Chronic heart failure associates with enhanced activation and clonal expansion of potential autoreactive T cells
MERTEN M. 1,2,3, CREMER S. 1,2,3, RASPER T. 1,3, HOLZ K. 1,3, SCHUHMACHER B. 1,3, MACINKOVIC I. 1, TOMBOR L. 1,2,3, JOHN D. 1,2,3, ZEIHER A. 1,2,3, DIMMELER S. 1,2,3, ABPLANALP W. 1,2,3
1 Institute of Cardiovascular Regeneration, Frankfurt Am Main, Germany; 2 German Center for Cardiovascular Research (DZHK), Partner Site Rhein-Main, Frankfurt Am Main, Germany; 3 Cardiopulmonary Institute (CPI), Frankfurt Am Main, Germany
The acute immune response after an Myocardial infarction (MI) is well-studied, while little is known about the chronic response in heart failure (HF) patients, thus we aim to elucidate the chronic T-cell response.
Assessing healthy controls (HC) and HF patients (n=16) via scRNA-seq showed an enhanced T-cell activation profile in HF combined with an increased capacity for antigen-presentation on monocytes. Flow cytometric analysis of peripheral blood from n=172 HC and HF patients confirmed this increase of T memory/effector cells (HF=65%, HC=53% activated T-cells) and a reduction of the naïve T-cell compartment in HF. Correspondingly, APCs showed a higher immune stimulatory profile (e.g. HLA-DR, ICAM-1, TREM-1). T helper subsets of HF patients also expressed elevated levels of the homing marker CCR5, especially within Th17 and Th22 cells. Immune secretome analysis supports these findings through significantly increased serum levels of sICAM-1, IL6 and TNFRI.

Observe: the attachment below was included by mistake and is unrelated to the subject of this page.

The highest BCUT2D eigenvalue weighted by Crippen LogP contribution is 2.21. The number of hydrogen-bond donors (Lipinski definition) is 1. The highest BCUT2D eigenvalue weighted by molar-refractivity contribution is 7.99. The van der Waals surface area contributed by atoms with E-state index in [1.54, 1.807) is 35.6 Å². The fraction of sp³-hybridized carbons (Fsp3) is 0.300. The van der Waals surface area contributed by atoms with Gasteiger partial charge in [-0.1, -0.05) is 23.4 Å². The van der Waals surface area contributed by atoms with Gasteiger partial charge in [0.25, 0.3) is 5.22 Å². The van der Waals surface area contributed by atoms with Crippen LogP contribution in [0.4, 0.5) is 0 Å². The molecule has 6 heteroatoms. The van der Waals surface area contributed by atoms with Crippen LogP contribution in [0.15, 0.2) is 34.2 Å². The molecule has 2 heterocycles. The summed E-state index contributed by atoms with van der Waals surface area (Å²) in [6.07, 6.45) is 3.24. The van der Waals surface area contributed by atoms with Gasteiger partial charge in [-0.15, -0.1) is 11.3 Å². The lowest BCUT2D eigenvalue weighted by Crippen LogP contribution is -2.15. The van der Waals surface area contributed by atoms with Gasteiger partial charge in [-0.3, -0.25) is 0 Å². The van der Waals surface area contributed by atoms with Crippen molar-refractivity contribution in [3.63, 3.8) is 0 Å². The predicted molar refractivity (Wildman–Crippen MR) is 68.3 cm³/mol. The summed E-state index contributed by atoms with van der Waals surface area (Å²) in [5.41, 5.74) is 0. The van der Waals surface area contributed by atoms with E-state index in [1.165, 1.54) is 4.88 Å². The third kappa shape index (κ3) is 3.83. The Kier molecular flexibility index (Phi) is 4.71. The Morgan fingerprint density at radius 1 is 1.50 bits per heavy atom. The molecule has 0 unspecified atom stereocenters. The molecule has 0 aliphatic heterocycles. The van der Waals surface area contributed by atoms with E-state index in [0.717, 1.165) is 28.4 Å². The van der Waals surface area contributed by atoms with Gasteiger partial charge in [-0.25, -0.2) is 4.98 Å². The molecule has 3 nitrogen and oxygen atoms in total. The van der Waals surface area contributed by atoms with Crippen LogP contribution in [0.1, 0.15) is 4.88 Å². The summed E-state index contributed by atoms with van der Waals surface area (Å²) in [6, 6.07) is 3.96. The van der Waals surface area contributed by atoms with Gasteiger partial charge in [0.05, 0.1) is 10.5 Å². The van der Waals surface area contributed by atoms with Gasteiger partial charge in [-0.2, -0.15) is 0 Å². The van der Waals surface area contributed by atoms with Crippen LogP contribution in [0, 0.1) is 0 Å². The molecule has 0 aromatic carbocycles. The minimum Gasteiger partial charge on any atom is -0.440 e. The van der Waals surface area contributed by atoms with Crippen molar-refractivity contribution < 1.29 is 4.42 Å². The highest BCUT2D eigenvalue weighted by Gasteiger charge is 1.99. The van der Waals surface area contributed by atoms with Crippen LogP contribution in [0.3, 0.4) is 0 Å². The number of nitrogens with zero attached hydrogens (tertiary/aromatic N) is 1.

The strong T-cell activation profile in HF compelled us to investigate, whether T-cells clonally expanded in these patients. Bulk TCR sequencing revealed that TCR diversity was significantly reduced (p=0.03) while TCR clones were expanded in HF. To assess what these T-cells might be targeting, we utilized epitope prediction modelling to identify 22 unique human-derived epitopes found only in HF.
Time course assessment of immunoregulatory kinetics post-myocardial infarction in mice via scRNA-seq from days 0 to 28 post-infarct revealed that chemoattractants changed between acute phase (d1-d3 post-MI, Ccl12 and Ccl2) and the late phase response (d14-d28 post-MI, Ccl4, Cxcl10, Cx3cl1). These molecules, in conjunction with the enhanced expression levels of CCR5 on HF derived T-cells, fit the observed infiltration kinetic of T-cells which increase in numbers again in the late phase after MI.
This study suggests that chronic HF may drive persistent T-cell activation and clonal expansion, with potential autoimmune implications promoting adverse remodelling.